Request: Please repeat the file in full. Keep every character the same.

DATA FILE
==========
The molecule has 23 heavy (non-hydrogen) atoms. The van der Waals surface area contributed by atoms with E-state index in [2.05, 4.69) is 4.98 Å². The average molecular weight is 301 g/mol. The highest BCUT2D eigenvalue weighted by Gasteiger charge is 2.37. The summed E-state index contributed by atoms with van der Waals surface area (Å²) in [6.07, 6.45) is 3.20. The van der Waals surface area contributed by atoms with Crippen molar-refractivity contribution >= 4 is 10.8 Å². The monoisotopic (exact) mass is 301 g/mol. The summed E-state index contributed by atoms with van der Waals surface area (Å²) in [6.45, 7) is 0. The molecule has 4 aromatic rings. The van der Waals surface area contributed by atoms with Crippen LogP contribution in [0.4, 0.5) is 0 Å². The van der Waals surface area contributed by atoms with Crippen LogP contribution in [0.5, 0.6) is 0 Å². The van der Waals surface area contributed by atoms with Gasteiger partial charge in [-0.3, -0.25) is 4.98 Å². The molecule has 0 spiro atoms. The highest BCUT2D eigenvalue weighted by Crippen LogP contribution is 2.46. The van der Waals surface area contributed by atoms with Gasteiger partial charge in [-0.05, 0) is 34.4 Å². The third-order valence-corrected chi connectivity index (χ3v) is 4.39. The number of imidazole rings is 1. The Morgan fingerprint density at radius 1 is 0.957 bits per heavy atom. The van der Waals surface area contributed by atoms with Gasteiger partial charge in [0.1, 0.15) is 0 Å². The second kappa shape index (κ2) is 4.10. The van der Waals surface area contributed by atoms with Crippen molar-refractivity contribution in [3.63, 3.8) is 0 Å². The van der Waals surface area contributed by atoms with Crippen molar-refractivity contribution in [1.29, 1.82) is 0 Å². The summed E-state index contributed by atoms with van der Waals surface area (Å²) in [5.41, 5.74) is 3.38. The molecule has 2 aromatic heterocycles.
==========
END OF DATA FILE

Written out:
The molecule has 23 heavy (non-hydrogen) atoms. The van der Waals surface area contributed by atoms with E-state index in [2.05, 4.69) is 4.98 Å². The average molecular weight is 301 g/mol. The highest BCUT2D eigenvalue weighted by Gasteiger charge is 2.37. The summed E-state index contributed by atoms with van der Waals surface area (Å²) in [6.07, 6.45) is 3.20. The van der Waals surface area contributed by atoms with Crippen molar-refractivity contribution >= 4 is 10.8 Å². The monoisotopic (exact) mass is 301 g/mol. The summed E-state index contributed by atoms with van der Waals surface area (Å²) in [6.45, 7) is 0. The molecule has 4 aromatic rings. The van der Waals surface area contributed by atoms with Crippen LogP contribution in [0.4, 0.5) is 0 Å². The van der Waals surface area contributed by atoms with Crippen LogP contribution in [0.5, 0.6) is 0 Å². The van der Waals surface area contributed by atoms with Gasteiger partial charge in [-0.3, -0.25) is 4.98 Å². The molecule has 0 spiro atoms. The highest BCUT2D eigenvalue weighted by Crippen LogP contribution is 2.46. The van der Waals surface area contributed by atoms with Gasteiger partial charge in [-0.05, 0) is 34.4 Å². The third-order valence-corrected chi connectivity index (χ3v) is 4.39. The number of imidazole rings is 1. The Morgan fingerprint density at radius 1 is 0.957 bits per heavy atom. The van der Waals surface area contributed by atoms with Gasteiger partial charge in [0.1, 0.15) is 0 Å². The second kappa shape index (κ2) is 4.10. The van der Waals surface area contributed by atoms with Crippen molar-refractivity contribution in [3.63, 3.8) is 0 Å². The van der Waals surface area contributed by atoms with Crippen molar-refractivity contribution in [1.29, 1.82) is 0 Å². The summed E-state index contributed by atoms with van der Waals surface area (Å²) in [5.41, 5.74) is 3.38. The molecule has 2 aromatic heterocycles.